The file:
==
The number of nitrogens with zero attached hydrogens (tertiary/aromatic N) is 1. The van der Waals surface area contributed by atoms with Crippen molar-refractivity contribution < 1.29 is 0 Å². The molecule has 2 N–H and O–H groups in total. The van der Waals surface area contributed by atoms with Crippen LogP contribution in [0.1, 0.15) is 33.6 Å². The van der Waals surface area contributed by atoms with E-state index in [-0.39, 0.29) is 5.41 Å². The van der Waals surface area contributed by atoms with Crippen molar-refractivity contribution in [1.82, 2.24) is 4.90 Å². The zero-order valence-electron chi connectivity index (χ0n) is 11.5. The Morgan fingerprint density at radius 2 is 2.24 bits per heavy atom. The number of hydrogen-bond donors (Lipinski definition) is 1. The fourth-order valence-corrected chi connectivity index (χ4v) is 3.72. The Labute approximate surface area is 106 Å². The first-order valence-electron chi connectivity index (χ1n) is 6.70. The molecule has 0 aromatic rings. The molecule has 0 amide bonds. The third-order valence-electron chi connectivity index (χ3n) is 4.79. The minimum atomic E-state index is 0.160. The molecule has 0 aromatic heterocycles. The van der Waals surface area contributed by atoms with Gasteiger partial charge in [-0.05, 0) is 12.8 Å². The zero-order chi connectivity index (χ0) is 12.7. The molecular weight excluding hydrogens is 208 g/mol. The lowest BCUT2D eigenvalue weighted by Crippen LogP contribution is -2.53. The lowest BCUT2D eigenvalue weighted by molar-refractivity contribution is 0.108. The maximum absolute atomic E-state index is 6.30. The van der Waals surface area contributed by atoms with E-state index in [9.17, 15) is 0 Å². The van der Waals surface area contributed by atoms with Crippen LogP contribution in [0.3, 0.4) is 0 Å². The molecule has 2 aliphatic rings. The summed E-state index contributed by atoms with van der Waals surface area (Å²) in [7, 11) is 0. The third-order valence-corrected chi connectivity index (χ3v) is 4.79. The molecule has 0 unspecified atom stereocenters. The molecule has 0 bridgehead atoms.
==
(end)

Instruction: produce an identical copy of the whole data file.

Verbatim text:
The number of nitrogens with zero attached hydrogens (tertiary/aromatic N) is 1. The van der Waals surface area contributed by atoms with Crippen molar-refractivity contribution < 1.29 is 0 Å². The molecule has 2 N–H and O–H groups in total. The van der Waals surface area contributed by atoms with Crippen LogP contribution in [0.1, 0.15) is 33.6 Å². The van der Waals surface area contributed by atoms with E-state index in [-0.39, 0.29) is 5.41 Å². The van der Waals surface area contributed by atoms with Crippen molar-refractivity contribution in [1.82, 2.24) is 4.90 Å². The zero-order valence-electron chi connectivity index (χ0n) is 11.5. The Morgan fingerprint density at radius 2 is 2.24 bits per heavy atom. The number of hydrogen-bond donors (Lipinski definition) is 1. The fourth-order valence-corrected chi connectivity index (χ4v) is 3.72. The Labute approximate surface area is 106 Å². The first-order valence-electron chi connectivity index (χ1n) is 6.70. The molecule has 0 aromatic rings. The molecule has 0 amide bonds. The third-order valence-electron chi connectivity index (χ3n) is 4.79. The minimum atomic E-state index is 0.160. The molecule has 0 aromatic heterocycles. The van der Waals surface area contributed by atoms with Gasteiger partial charge in [-0.05, 0) is 12.8 Å². The zero-order chi connectivity index (χ0) is 12.7. The molecular weight excluding hydrogens is 208 g/mol. The lowest BCUT2D eigenvalue weighted by Crippen LogP contribution is -2.53. The lowest BCUT2D eigenvalue weighted by molar-refractivity contribution is 0.108. The maximum absolute atomic E-state index is 6.30. The van der Waals surface area contributed by atoms with E-state index in [9.17, 15) is 0 Å². The van der Waals surface area contributed by atoms with Crippen LogP contribution in [0.3, 0.4) is 0 Å². The molecule has 2 aliphatic rings. The summed E-state index contributed by atoms with van der Waals surface area (Å²) in [7, 11) is 0. The third-order valence-corrected chi connectivity index (χ3v) is 4.79. The molecule has 0 unspecified atom stereocenters. The molecule has 0 bridgehead atoms.